What is fracking?
Hydraulic fracturing or “fracking” is the process of extracting natural grass from shale rock layers deep within the earth. Fracking methods are used to efficiently produce natural gas in shale plays that were once unreachable with conventional technologies. Fracking in has streamed the media as controversial as environmentalist fear that fracking is not staff. However, multiple studies have been conducted to indicate that fracking is safe.
What is shale?
“The development of shale gas plays has become a “game changer” for the U.S. natural gas market.”- U.S. Energy Information Administration
The United States has an abundant supply of “clean-burning, domestic, reliable” natural gas. The abundance of natural gas promises more affordable energy and more stable prices. Natural gas plays a huge advantage in the United States in respect to manufacturing jobs, to farmers, to household heating and cooking, to businesses for electricity and fuel for transportation needs, and to society to help address climate change concerns because of its low carbon-content.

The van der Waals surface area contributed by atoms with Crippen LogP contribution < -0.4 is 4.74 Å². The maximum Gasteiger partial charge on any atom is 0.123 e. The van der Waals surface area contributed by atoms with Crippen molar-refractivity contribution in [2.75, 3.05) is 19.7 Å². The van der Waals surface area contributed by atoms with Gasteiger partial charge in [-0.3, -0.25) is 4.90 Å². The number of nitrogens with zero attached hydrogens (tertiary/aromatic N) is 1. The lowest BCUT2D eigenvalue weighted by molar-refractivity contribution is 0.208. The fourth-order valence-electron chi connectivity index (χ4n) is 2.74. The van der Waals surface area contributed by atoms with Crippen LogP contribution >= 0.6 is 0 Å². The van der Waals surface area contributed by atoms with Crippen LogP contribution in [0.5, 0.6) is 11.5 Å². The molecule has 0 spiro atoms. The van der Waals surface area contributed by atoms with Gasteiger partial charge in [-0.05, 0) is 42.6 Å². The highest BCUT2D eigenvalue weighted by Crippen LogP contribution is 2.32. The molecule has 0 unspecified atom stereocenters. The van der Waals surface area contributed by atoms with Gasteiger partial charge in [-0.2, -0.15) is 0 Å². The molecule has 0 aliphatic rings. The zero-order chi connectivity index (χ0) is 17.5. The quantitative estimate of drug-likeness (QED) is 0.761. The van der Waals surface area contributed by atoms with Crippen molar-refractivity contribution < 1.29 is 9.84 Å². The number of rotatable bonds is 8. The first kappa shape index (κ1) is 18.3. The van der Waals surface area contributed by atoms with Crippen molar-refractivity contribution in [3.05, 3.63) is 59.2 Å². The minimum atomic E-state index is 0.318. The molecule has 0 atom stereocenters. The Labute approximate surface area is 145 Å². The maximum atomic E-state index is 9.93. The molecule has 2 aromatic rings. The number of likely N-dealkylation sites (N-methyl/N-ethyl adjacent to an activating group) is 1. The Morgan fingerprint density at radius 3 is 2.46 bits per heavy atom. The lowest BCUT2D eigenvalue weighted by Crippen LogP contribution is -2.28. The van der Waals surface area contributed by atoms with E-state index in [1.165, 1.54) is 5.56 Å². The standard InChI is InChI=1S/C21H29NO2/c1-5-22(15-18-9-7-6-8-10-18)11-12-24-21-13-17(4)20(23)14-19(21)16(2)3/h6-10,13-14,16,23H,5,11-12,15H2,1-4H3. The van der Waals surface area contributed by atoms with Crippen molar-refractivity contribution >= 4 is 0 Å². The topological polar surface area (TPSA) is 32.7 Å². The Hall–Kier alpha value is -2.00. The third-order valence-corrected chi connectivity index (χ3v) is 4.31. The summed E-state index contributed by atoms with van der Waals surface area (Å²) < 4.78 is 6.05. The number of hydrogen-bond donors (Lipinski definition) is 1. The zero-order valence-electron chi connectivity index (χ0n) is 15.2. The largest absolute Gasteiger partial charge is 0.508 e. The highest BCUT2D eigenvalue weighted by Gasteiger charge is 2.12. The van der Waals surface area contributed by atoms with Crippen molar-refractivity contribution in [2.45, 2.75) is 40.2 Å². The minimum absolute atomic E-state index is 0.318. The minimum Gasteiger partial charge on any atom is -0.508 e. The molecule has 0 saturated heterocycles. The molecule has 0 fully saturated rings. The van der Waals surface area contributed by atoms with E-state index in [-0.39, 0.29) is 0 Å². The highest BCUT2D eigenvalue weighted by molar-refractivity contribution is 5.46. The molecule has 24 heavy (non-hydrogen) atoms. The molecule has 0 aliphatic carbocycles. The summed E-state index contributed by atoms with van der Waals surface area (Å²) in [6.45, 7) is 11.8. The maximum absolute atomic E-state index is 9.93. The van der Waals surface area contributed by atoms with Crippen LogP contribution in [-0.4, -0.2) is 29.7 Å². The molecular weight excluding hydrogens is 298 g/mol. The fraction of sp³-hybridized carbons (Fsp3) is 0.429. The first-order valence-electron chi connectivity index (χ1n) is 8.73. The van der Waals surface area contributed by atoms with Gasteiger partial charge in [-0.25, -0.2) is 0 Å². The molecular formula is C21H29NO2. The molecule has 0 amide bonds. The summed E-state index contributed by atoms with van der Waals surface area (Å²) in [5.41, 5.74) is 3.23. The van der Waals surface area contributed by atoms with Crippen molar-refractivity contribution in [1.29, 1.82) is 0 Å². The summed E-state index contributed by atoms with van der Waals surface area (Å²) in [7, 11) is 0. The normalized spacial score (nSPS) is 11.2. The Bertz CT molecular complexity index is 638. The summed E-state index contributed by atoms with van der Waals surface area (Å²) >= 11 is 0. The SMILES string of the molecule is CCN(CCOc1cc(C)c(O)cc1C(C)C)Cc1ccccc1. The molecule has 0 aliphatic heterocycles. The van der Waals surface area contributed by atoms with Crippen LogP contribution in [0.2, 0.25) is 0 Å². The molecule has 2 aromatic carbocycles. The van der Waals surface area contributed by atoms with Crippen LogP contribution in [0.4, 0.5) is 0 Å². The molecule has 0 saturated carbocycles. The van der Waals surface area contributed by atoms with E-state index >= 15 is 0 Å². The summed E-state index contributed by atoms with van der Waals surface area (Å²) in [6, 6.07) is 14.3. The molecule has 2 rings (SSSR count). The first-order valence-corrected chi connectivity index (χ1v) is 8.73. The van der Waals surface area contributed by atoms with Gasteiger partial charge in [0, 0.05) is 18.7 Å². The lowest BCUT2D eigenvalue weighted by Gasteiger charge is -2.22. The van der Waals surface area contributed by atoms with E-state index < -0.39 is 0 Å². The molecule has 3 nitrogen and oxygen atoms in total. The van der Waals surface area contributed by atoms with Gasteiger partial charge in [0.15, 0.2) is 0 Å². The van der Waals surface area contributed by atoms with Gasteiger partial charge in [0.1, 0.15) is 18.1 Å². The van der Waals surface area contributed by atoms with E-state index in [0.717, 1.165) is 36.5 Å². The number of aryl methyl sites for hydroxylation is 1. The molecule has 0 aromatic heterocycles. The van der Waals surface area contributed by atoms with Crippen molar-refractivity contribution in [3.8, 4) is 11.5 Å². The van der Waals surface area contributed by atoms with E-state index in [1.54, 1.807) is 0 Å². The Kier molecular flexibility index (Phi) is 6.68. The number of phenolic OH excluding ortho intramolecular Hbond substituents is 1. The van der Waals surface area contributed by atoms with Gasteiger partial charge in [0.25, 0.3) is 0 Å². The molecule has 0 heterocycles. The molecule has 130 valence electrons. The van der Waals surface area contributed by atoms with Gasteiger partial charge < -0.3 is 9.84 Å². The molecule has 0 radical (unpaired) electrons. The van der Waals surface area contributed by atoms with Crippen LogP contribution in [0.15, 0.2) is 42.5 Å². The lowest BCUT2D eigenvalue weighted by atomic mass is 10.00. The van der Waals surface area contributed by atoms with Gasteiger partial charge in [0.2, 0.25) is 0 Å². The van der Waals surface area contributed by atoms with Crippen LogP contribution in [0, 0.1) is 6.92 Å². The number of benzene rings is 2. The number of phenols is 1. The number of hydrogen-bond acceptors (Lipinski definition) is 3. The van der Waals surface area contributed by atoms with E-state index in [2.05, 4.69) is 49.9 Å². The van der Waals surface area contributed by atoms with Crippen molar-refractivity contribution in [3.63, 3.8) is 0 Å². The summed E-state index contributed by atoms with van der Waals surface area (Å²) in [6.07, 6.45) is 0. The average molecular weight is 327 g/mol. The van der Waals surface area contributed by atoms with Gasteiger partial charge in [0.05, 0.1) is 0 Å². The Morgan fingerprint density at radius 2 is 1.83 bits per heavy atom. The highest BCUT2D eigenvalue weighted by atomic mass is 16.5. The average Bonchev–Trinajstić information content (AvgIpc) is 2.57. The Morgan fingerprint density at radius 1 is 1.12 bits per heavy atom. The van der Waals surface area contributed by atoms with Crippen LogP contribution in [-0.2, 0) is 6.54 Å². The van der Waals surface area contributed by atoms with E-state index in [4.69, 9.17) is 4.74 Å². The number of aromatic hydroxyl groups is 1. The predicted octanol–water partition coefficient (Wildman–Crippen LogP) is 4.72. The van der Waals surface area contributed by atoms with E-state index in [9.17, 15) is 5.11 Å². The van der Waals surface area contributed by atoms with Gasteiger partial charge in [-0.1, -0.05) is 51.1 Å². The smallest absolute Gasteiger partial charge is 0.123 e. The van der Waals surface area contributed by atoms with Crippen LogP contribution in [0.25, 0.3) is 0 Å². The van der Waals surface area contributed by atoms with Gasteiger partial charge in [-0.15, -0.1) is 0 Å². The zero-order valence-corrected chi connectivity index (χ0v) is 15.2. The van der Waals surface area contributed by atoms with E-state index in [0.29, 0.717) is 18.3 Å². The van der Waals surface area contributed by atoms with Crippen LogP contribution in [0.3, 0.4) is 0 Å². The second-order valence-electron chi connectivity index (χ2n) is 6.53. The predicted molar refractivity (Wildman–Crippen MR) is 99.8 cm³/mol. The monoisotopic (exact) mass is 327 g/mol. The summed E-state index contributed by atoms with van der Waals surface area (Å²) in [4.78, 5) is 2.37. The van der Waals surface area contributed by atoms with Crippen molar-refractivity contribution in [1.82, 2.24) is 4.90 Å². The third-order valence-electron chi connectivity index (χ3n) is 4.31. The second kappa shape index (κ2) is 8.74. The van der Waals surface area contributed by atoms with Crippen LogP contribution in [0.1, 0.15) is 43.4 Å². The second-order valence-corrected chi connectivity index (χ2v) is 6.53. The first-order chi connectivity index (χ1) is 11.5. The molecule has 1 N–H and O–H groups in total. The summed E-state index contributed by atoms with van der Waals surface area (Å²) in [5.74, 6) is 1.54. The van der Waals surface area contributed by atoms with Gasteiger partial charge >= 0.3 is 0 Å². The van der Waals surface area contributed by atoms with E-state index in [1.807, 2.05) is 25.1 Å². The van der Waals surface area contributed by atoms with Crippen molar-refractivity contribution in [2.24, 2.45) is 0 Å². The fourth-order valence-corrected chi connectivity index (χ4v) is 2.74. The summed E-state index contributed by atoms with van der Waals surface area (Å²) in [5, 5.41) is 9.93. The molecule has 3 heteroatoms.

“The use of horizontal drilling in conjunction with hydraulic fracturing has greatly expanded the ability of producers to profitably recover natural gas and oil from low-permeability geologic plays—particularly, shale plays” – U.S. Energy Information Administration
What is the future of fracking?
In the recent elections Obama turned the opening of renewable energy plants into high-profile events and purposefully did not join the anti-fracking movement emanating from the left, according to Bloomberg’s Jim Snyder.
In the Ohio, a fracking state, jobs are finally coming back to a region.
“You’re seeing more optimism than we’ve seen here in a long, long time,” said Representative Tim Ryan, a Democrat who represents the Youngstown area.
“Right now there is a tidal wave of support behind the natural gas industry.” As many as 40 percent of Local 396 of Ohio’s pipe-fitters’ union members were out of work in the depths of the recession three years ago. Roland “Butch” Taylor, business manager of the union, said factory expansions and new construction now have all 700 of its members working.
The future of fracking looks promising.